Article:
Texas Could Vote to Secede From U.S. in 2023 as GOP Pushes for Referendum

Texas Republicans are pushing for a referendum to decide whether the state should secede from the U.S.

The demand for Texans to be allowed to vote on the issue in 2023 was one of many measures adopted in the Texas GOP's party platform following last week's state convention in Houston.

Under a section titled "State Sovereignty," the platform states: "Pursuant to Article 1, Section 1, of the Texas Constitution, the federal government has impaired our right of local self-government. Therefore, federally mandated legislation that infringes upon the 10th Amendment rights of Texas should be ignored, opposed, refused, and nullified.

"Texas retains the right to secede from the United States, and the Texas Legislature should be called upon to pass a referendum consistent thereto."

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Texas Republicans are pushing for a referendum to see if the state should secede from the U.S. Above, Kenny Wolfam open carries a pistol and wears a "Trump 2020" t-shirt while counter-protesting a "Moms Demand Action" protest at Buffalo Bayou Park in Houston, Texas on June 17, 2021. MARK FELIX/AFP /AFP/Getty Images

In another section on state governance, the platform states that Texas Republicans want the state Legislature to pass a bill in its next session "requiring a referendum in the 2023 general election for the people of Texas to determine whether or not the State of Texas should reassert its status as an independent nation."

The myth that Texas can secede from the U.S. continues because of the state's history of independence, according to The Texas Tribune. Texas declared independence from Mexico in 1836 and spent nine years as its own nation before becoming a U.S. state. Texas then seceded from the Union in 1861 before being readmitted following the end of the Civil War in 1870.

The U.S. Constitution makes no provision for states to secede and in 1869, the Supreme Court ruled in Texas v. White that states cannot unilaterally secede from the Union.

"If there was any constitutional issue resolved by the Civil War, it is that there is no right to secede," the late Justice Antonin Scalia once wrote.

Still, modern secessionist efforts have continued in the state for decades—and calls to secede tend to become louder when a Democrat is a president, according to the Tribune.

It's not clear how popular the effort is among Texans, but the Texas Nationalist Movement's website claims almost half a million Texans support its work to "make Texas an independent nation again."

The movement's efforts have been promoted by Texas Republicans. Last year, state Representative Kyle Biedermann introduced a bill that called for a "Texit" referendum, which was endorsed by Texas GOP chairman Allen West. The bill ultimately failed.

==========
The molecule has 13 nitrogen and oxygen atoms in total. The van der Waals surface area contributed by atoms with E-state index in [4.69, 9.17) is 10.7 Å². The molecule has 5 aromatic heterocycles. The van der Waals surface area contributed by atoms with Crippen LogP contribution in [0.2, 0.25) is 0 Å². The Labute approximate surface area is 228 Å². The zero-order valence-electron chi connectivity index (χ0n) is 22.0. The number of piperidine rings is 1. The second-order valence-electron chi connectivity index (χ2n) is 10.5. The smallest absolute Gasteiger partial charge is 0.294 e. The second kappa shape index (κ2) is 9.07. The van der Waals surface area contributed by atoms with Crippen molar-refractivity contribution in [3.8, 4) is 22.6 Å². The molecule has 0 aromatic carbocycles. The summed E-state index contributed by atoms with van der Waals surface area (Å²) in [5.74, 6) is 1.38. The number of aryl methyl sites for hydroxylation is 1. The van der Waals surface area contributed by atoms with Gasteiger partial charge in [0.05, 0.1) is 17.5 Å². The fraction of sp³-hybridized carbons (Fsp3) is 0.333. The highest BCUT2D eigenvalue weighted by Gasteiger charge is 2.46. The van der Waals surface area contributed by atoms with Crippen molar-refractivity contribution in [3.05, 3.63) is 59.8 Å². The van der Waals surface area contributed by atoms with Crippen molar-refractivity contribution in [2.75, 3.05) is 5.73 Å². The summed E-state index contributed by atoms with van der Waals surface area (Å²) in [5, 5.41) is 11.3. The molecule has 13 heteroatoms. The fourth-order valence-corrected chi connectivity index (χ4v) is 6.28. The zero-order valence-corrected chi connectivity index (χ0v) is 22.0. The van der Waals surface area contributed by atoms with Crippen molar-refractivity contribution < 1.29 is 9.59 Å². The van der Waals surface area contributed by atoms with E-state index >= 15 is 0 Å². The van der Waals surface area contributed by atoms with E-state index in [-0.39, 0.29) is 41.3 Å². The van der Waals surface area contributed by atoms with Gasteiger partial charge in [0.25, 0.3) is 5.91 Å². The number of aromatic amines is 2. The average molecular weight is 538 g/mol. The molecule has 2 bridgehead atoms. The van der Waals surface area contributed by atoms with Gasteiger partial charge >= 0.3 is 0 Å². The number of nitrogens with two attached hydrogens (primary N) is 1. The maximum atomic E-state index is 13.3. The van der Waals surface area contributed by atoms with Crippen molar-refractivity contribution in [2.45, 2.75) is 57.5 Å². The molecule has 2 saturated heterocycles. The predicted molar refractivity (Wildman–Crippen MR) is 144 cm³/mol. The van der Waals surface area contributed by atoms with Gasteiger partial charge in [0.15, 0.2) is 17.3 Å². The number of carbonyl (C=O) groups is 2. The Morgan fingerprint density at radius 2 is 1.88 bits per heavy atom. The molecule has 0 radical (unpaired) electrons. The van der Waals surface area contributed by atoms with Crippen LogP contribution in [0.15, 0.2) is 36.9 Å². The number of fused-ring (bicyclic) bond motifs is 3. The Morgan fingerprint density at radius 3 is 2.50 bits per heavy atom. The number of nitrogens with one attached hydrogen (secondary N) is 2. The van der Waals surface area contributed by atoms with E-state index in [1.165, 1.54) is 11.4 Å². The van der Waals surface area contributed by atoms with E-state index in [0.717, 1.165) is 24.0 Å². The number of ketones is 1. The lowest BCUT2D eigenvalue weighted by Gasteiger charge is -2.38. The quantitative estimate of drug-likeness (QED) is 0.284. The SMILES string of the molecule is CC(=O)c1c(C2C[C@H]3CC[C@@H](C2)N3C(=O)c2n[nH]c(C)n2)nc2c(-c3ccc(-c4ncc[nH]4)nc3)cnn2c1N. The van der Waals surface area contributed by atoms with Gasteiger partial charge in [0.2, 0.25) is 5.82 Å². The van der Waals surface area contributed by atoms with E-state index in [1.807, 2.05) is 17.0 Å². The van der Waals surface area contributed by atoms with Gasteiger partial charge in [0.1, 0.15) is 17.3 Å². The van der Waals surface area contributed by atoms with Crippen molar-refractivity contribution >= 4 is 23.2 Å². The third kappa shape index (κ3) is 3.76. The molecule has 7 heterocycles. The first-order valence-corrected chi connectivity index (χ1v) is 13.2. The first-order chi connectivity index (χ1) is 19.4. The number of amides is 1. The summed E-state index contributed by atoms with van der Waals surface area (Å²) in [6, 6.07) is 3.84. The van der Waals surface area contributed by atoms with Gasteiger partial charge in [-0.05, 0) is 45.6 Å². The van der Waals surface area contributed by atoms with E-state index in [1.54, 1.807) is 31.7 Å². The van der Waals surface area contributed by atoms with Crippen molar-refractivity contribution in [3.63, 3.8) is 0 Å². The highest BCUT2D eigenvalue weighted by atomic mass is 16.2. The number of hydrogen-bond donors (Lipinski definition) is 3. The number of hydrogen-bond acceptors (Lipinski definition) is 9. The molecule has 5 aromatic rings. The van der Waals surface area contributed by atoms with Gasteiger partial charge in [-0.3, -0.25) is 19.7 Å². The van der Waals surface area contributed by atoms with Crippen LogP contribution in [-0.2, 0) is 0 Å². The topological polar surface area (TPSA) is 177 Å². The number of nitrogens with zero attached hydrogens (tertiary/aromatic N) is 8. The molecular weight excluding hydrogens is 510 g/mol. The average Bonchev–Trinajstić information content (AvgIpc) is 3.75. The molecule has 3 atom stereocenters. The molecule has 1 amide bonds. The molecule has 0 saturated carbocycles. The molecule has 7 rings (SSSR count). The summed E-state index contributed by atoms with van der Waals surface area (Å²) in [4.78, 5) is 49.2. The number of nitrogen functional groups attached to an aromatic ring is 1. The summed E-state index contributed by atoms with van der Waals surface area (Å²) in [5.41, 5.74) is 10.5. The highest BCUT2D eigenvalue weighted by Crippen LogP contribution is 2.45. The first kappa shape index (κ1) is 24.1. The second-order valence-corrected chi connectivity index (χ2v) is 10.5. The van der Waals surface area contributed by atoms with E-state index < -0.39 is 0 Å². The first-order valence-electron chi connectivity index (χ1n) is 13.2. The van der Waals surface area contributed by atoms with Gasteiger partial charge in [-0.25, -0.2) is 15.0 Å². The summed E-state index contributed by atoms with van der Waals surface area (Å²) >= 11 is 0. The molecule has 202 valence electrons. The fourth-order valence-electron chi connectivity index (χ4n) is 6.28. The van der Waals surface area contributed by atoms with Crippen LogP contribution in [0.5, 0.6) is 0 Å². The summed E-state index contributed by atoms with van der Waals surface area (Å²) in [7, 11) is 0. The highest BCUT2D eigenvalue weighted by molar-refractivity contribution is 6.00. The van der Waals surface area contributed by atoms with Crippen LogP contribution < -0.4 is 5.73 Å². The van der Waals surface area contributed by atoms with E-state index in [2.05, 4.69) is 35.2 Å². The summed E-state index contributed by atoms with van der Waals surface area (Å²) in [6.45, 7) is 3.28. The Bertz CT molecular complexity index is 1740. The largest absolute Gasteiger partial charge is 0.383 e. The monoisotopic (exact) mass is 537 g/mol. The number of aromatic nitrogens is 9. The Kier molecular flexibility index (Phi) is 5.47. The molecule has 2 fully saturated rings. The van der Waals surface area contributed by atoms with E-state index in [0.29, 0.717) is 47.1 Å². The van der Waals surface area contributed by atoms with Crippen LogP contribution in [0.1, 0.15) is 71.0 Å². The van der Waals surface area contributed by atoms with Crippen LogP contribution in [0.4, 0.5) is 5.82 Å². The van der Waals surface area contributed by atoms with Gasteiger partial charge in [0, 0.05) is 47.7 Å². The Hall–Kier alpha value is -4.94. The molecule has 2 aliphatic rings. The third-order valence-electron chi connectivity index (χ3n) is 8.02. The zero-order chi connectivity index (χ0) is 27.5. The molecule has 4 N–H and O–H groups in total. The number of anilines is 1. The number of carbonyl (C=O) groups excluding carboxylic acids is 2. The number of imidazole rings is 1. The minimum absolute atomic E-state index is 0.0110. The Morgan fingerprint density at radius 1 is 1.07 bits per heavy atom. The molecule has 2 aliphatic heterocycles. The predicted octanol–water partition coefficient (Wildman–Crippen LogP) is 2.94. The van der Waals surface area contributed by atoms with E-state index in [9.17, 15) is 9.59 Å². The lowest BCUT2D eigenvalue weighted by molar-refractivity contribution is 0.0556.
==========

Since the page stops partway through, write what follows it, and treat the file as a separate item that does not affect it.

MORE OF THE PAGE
The bill was rebuked by lawmakers on both sides of the aisle, with Republican state Representative Jeff Leach branding it a "disgrace to the Lone Star State" and the "very definition of seditious."

As well as the issue of a referendum, delegates also voted on more than 270 platform planks as the convention closed on Saturday. The votes will be tallied and certified in Austin, but it is rare for a plank to be rejected, party spokesperson James Wesolek told The Tribune. He has been contacted for additional comment.

Texas Republicans also approved a resolution declaring that President Joe Biden was "not legitimately elected," signaling the continued support for former President Donald Trump's baseless claims of widespread fraud in the 2020 presidential election.

The Texas GOP's new party platform also called for full repeal of the Voting Rights Act of 1965.

Other planks also indicated a further shift to the right for the party, giving prominence to culture issues. The platform describes homosexuality as "an abnormal lifestyle choice," and also declares that the party opposes "all efforts to validate transgender identity."

The platform also calls for a total ban on abortion and "equal protection for the Preborn." Abortion is currently prohibited after around six weeks of pregnancy in Texas, but an imminent ruling from the U.S. Supreme Court could overturn the decision in Roe v. Wade that guaranteed abortion rights nationwide and trigger a law in Texas making abortion illegal.

The new Texas GOP platform also states that the education system should focus on "imparting essential academic knowledge, understanding why Texas and America are exceptional and have positively contributed to our world, and while doing so, also offer enrichment subjects that bless students' lives."

It calls for students to learn about the "Humanity of the Preborn Child," including teaching that life begins at fertilization. It also demands that the state legislature pass a law prohibiting the teaching of "sex education, sexual health, or sexual choice or identity in any public school in any grade whatsoever."

Update 6/20/22, 10:45 a.m. ET: This article was updated to include more information about the history of the Texas GOP and secessionist movement.